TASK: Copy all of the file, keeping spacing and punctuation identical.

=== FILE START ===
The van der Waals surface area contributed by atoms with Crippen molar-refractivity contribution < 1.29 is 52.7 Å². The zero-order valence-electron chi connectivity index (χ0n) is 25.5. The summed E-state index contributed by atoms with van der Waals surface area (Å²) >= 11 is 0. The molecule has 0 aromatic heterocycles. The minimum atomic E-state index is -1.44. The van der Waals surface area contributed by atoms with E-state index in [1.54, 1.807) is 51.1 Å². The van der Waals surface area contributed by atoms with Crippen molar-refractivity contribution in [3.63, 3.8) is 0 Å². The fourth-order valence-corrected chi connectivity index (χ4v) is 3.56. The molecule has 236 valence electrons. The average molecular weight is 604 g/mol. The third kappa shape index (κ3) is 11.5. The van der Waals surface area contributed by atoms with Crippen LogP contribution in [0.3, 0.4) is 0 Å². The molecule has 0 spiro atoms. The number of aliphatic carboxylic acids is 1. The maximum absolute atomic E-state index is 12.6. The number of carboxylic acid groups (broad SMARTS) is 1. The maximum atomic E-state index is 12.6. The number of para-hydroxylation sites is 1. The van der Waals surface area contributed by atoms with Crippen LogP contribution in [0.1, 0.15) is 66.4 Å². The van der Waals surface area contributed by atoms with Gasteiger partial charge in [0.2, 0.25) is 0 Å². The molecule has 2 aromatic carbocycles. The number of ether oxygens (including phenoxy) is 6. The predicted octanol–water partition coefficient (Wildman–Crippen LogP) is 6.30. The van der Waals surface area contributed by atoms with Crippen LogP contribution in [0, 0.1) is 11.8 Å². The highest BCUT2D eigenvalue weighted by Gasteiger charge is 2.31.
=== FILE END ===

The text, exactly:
The van der Waals surface area contributed by atoms with Crippen molar-refractivity contribution < 1.29 is 52.7 Å². The zero-order valence-electron chi connectivity index (χ0n) is 25.5. The summed E-state index contributed by atoms with van der Waals surface area (Å²) >= 11 is 0. The molecule has 0 aromatic heterocycles. The minimum atomic E-state index is -1.44. The van der Waals surface area contributed by atoms with E-state index in [1.54, 1.807) is 51.1 Å². The van der Waals surface area contributed by atoms with Crippen molar-refractivity contribution in [3.63, 3.8) is 0 Å². The fourth-order valence-corrected chi connectivity index (χ4v) is 3.56. The molecule has 236 valence electrons. The average molecular weight is 604 g/mol. The third kappa shape index (κ3) is 11.5. The van der Waals surface area contributed by atoms with Crippen LogP contribution in [0.3, 0.4) is 0 Å². The molecule has 0 spiro atoms. The number of aliphatic carboxylic acids is 1. The maximum absolute atomic E-state index is 12.6. The number of carboxylic acid groups (broad SMARTS) is 1. The maximum atomic E-state index is 12.6. The number of para-hydroxylation sites is 1. The van der Waals surface area contributed by atoms with Crippen LogP contribution in [0.1, 0.15) is 66.4 Å². The van der Waals surface area contributed by atoms with Gasteiger partial charge in [0.2, 0.25) is 0 Å². The molecule has 2 aromatic carbocycles. The number of ether oxygens (including phenoxy) is 6. The predicted octanol–water partition coefficient (Wildman–Crippen LogP) is 6.30. The van der Waals surface area contributed by atoms with Crippen LogP contribution in [0, 0.1) is 11.8 Å². The highest BCUT2D eigenvalue weighted by Gasteiger charge is 2.31.